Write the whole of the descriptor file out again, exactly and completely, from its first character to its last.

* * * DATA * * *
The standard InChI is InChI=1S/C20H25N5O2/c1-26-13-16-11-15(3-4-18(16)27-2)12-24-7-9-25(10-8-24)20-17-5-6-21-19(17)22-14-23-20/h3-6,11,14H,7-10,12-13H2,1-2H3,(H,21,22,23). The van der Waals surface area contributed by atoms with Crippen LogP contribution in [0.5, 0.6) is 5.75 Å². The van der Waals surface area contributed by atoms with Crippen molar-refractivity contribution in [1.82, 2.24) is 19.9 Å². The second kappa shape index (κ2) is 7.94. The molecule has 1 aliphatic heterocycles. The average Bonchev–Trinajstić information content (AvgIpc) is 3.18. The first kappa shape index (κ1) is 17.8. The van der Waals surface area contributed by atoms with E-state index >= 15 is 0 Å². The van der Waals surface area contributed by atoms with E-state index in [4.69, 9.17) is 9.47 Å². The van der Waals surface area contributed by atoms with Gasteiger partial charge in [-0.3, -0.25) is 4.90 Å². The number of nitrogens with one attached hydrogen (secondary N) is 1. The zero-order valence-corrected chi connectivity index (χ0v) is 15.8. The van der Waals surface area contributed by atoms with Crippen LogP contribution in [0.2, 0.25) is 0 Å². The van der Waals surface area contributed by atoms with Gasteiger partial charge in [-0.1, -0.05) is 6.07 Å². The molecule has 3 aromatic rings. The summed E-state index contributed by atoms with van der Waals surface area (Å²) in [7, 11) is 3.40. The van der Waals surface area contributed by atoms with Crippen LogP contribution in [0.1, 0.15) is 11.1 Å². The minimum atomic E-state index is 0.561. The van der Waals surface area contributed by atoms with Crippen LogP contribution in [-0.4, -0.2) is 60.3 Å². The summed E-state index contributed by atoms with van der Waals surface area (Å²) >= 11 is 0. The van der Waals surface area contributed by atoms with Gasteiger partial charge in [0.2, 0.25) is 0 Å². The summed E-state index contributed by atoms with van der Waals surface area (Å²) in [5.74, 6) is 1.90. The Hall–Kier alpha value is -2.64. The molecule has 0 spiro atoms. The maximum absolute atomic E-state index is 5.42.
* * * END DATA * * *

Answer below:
The standard InChI is InChI=1S/C20H25N5O2/c1-26-13-16-11-15(3-4-18(16)27-2)12-24-7-9-25(10-8-24)20-17-5-6-21-19(17)22-14-23-20/h3-6,11,14H,7-10,12-13H2,1-2H3,(H,21,22,23). The van der Waals surface area contributed by atoms with Crippen LogP contribution in [0.5, 0.6) is 5.75 Å². The van der Waals surface area contributed by atoms with Crippen molar-refractivity contribution in [1.82, 2.24) is 19.9 Å². The second kappa shape index (κ2) is 7.94. The molecule has 1 aliphatic heterocycles. The average Bonchev–Trinajstić information content (AvgIpc) is 3.18. The first kappa shape index (κ1) is 17.8. The van der Waals surface area contributed by atoms with E-state index >= 15 is 0 Å². The van der Waals surface area contributed by atoms with E-state index in [4.69, 9.17) is 9.47 Å². The van der Waals surface area contributed by atoms with Gasteiger partial charge in [-0.3, -0.25) is 4.90 Å². The number of nitrogens with one attached hydrogen (secondary N) is 1. The zero-order valence-corrected chi connectivity index (χ0v) is 15.8. The van der Waals surface area contributed by atoms with Crippen LogP contribution in [0.2, 0.25) is 0 Å². The van der Waals surface area contributed by atoms with Gasteiger partial charge in [-0.1, -0.05) is 6.07 Å². The molecule has 3 aromatic rings. The summed E-state index contributed by atoms with van der Waals surface area (Å²) in [7, 11) is 3.40. The van der Waals surface area contributed by atoms with Crippen LogP contribution in [0.1, 0.15) is 11.1 Å². The minimum atomic E-state index is 0.561. The van der Waals surface area contributed by atoms with Crippen LogP contribution in [-0.4, -0.2) is 60.3 Å². The summed E-state index contributed by atoms with van der Waals surface area (Å²) >= 11 is 0. The van der Waals surface area contributed by atoms with Gasteiger partial charge in [0.2, 0.25) is 0 Å². The summed E-state index contributed by atoms with van der Waals surface area (Å²) in [5.74, 6) is 1.90. The Hall–Kier alpha value is -2.64. The molecule has 0 spiro atoms. The maximum absolute atomic E-state index is 5.42.